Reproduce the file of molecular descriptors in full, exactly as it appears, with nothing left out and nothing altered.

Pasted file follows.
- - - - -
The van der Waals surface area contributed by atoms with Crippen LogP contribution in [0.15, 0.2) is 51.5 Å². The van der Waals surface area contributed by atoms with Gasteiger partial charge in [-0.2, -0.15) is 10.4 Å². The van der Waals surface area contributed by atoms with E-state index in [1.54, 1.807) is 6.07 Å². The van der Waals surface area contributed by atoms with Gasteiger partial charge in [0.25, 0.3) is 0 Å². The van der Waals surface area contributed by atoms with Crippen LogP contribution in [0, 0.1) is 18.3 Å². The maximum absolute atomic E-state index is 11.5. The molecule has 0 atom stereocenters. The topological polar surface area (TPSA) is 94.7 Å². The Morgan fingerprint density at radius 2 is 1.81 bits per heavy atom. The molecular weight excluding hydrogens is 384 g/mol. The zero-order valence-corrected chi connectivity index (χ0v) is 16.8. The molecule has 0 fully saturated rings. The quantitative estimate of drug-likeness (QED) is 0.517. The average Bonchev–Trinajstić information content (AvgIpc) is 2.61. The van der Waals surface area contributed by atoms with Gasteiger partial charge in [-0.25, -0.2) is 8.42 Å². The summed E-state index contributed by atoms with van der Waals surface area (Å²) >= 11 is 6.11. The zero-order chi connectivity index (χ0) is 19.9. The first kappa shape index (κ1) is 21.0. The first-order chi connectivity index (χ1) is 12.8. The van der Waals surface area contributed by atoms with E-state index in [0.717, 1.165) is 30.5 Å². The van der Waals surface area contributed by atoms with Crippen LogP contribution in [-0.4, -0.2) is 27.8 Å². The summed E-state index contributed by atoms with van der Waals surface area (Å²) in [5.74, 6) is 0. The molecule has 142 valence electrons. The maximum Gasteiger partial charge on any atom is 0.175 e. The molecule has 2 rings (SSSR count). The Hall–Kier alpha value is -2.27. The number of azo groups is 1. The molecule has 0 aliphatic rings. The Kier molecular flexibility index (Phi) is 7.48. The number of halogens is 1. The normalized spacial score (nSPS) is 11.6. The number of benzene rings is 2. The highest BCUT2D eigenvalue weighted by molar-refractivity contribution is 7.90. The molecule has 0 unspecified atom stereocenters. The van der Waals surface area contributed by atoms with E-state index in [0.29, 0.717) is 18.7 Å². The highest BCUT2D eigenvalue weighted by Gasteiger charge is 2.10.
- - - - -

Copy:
The van der Waals surface area contributed by atoms with Crippen LogP contribution in [0.15, 0.2) is 51.5 Å². The van der Waals surface area contributed by atoms with Gasteiger partial charge in [-0.2, -0.15) is 10.4 Å². The van der Waals surface area contributed by atoms with E-state index in [1.54, 1.807) is 6.07 Å². The van der Waals surface area contributed by atoms with Gasteiger partial charge in [0.25, 0.3) is 0 Å². The van der Waals surface area contributed by atoms with Crippen LogP contribution in [0, 0.1) is 18.3 Å². The maximum absolute atomic E-state index is 11.5. The molecule has 0 atom stereocenters. The topological polar surface area (TPSA) is 94.7 Å². The Morgan fingerprint density at radius 2 is 1.81 bits per heavy atom. The molecular weight excluding hydrogens is 384 g/mol. The zero-order valence-corrected chi connectivity index (χ0v) is 16.8. The molecule has 0 fully saturated rings. The quantitative estimate of drug-likeness (QED) is 0.517. The average Bonchev–Trinajstić information content (AvgIpc) is 2.61. The van der Waals surface area contributed by atoms with Gasteiger partial charge in [-0.25, -0.2) is 8.42 Å². The summed E-state index contributed by atoms with van der Waals surface area (Å²) >= 11 is 6.11. The zero-order chi connectivity index (χ0) is 19.9. The first kappa shape index (κ1) is 21.0. The first-order chi connectivity index (χ1) is 12.8. The van der Waals surface area contributed by atoms with E-state index in [0.717, 1.165) is 30.5 Å². The van der Waals surface area contributed by atoms with Crippen LogP contribution in [-0.4, -0.2) is 27.8 Å². The summed E-state index contributed by atoms with van der Waals surface area (Å²) in [5.74, 6) is 0. The molecule has 142 valence electrons. The maximum Gasteiger partial charge on any atom is 0.175 e. The molecule has 2 rings (SSSR count). The Hall–Kier alpha value is -2.27. The number of azo groups is 1. The molecule has 0 aliphatic rings. The Kier molecular flexibility index (Phi) is 7.48. The number of halogens is 1. The normalized spacial score (nSPS) is 11.6. The number of benzene rings is 2. The highest BCUT2D eigenvalue weighted by molar-refractivity contribution is 7.90. The molecule has 0 unspecified atom stereocenters. The van der Waals surface area contributed by atoms with E-state index in [0.29, 0.717) is 18.7 Å². The highest BCUT2D eigenvalue weighted by Gasteiger charge is 2.10.